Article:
Why Do We Have To Raise Airplane Window Blinds Before Landing?

Why Do We Have To Raise Airplane Window Blinds Before Landing?

Why Do We Have To Raise Airplane Window Blinds Before Landing?

According to a Flight Safety Foundation representative, open shades improve situational awareness. During an emergency evacuation, for example, flight attendants or passengers must be able to see outside in order to determine whether it is safe to open and use an emergency exit.

Even if you are nervous about flying, you should never open the shade in a way that would impede your vision. The wing’s emergency exits usually have windows, and it can be difficult to find the lever or pull the cord when you’re wearing thick winter gloves.

During landing, however, passengers are usually prepared for a touchdown, so they are more likely to rush to open the shade and get out of their seats. In general, it is a good idea to keep your shades up when flying. When choosing a blind size, keep in mind that larger blinds do not mean better coverage or better visibility.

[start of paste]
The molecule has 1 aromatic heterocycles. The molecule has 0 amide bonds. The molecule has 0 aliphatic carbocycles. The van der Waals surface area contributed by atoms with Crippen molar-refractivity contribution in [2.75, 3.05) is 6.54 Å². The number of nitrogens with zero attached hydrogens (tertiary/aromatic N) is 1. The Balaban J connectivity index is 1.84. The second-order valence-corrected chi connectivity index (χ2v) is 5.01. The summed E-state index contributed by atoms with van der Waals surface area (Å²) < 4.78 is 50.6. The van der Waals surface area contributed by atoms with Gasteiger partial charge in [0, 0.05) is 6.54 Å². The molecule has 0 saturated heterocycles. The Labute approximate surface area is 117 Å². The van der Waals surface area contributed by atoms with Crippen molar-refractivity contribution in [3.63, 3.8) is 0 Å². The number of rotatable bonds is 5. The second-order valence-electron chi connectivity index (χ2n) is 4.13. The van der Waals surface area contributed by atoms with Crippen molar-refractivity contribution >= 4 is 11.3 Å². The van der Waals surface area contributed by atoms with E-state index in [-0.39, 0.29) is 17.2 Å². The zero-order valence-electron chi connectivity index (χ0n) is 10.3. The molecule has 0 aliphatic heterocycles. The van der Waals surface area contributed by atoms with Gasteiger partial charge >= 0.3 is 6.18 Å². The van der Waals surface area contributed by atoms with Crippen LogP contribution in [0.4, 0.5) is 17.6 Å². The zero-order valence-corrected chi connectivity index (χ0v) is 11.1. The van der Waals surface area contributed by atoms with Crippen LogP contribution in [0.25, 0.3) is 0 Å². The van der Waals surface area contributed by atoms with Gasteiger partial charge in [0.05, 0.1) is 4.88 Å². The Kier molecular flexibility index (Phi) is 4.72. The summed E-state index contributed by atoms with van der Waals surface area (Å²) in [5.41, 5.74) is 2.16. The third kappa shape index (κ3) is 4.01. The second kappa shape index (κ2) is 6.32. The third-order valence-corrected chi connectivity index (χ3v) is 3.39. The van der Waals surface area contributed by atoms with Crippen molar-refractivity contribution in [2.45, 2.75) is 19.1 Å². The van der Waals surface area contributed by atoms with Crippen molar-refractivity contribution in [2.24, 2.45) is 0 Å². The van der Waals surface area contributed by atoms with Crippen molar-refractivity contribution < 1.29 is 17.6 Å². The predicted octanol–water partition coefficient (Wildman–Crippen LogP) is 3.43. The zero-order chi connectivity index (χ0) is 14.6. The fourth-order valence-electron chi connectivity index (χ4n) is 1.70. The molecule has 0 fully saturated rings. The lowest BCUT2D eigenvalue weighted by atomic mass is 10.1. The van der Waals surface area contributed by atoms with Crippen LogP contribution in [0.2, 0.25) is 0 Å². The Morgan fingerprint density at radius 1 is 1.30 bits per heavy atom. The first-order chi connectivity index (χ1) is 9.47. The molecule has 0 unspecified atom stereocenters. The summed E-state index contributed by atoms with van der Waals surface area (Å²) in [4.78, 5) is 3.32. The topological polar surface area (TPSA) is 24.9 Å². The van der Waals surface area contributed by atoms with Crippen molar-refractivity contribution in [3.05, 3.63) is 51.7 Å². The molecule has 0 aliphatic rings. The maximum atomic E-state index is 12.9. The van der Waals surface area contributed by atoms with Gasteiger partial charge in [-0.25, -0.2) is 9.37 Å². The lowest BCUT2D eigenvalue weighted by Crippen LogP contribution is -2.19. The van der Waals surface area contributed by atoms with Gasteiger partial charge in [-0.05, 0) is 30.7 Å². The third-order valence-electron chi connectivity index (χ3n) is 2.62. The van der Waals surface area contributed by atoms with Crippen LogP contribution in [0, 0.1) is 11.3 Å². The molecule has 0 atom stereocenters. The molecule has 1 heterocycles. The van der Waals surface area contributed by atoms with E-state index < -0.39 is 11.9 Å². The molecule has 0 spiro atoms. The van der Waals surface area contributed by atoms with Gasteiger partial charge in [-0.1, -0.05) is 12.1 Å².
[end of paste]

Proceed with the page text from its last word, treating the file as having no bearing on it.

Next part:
Window blinds are designed to cover the window at a 90-degree angle and block out the light. Even if you purchase a large blackout blind, you will still be able to see outside, but you won’t have as clear of an outside view as if it were completely open.

Because blinds are designed to cover the window, they can be adjusted so that they block out much less light. This means you can raise your blinds when you find them blocking the view of a seatmate or when the cabin lights are bright and hard to sleep by.

To adjust a window shade as low as possible, first remove all objects such as curtains, vertical blind cords, and other obstructions.

Then fold your blind down to the desired height and pull it tight along the top rail. Finally, pull your bottom rail up a little bit until it is at the lowest position. This will block out almost all of the outside light, although some may still get through.

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